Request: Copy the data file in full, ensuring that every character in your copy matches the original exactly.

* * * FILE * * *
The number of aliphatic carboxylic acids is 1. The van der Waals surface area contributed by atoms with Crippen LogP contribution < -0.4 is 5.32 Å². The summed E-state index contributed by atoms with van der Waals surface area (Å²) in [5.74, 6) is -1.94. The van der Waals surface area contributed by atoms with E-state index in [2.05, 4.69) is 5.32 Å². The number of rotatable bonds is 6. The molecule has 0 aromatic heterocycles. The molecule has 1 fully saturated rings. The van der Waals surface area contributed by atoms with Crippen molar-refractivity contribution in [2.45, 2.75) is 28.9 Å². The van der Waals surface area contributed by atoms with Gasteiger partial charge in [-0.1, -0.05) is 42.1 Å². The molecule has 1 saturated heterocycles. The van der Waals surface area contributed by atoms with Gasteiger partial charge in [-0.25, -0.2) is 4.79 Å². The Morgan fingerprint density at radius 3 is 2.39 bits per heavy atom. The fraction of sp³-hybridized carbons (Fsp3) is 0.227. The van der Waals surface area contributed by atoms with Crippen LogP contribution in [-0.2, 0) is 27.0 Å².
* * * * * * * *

The number of aliphatic carboxylic acids is 1. The van der Waals surface area contributed by atoms with Crippen LogP contribution < -0.4 is 5.32 Å². The summed E-state index contributed by atoms with van der Waals surface area (Å²) in [5.74, 6) is -1.94. The van der Waals surface area contributed by atoms with E-state index in [2.05, 4.69) is 5.32 Å². The number of rotatable bonds is 6. The molecule has 0 aromatic heterocycles. The molecule has 1 fully saturated rings. The van der Waals surface area contributed by atoms with Crippen molar-refractivity contribution in [2.45, 2.75) is 28.9 Å². The van der Waals surface area contributed by atoms with Gasteiger partial charge in [-0.1, -0.05) is 42.1 Å². The molecule has 1 saturated heterocycles. The van der Waals surface area contributed by atoms with Gasteiger partial charge in [-0.25, -0.2) is 4.79 Å². The Morgan fingerprint density at radius 3 is 2.39 bits per heavy atom. The fraction of sp³-hybridized carbons (Fsp3) is 0.227. The van der Waals surface area contributed by atoms with Crippen LogP contribution in [-0.2, 0) is 27.0 Å².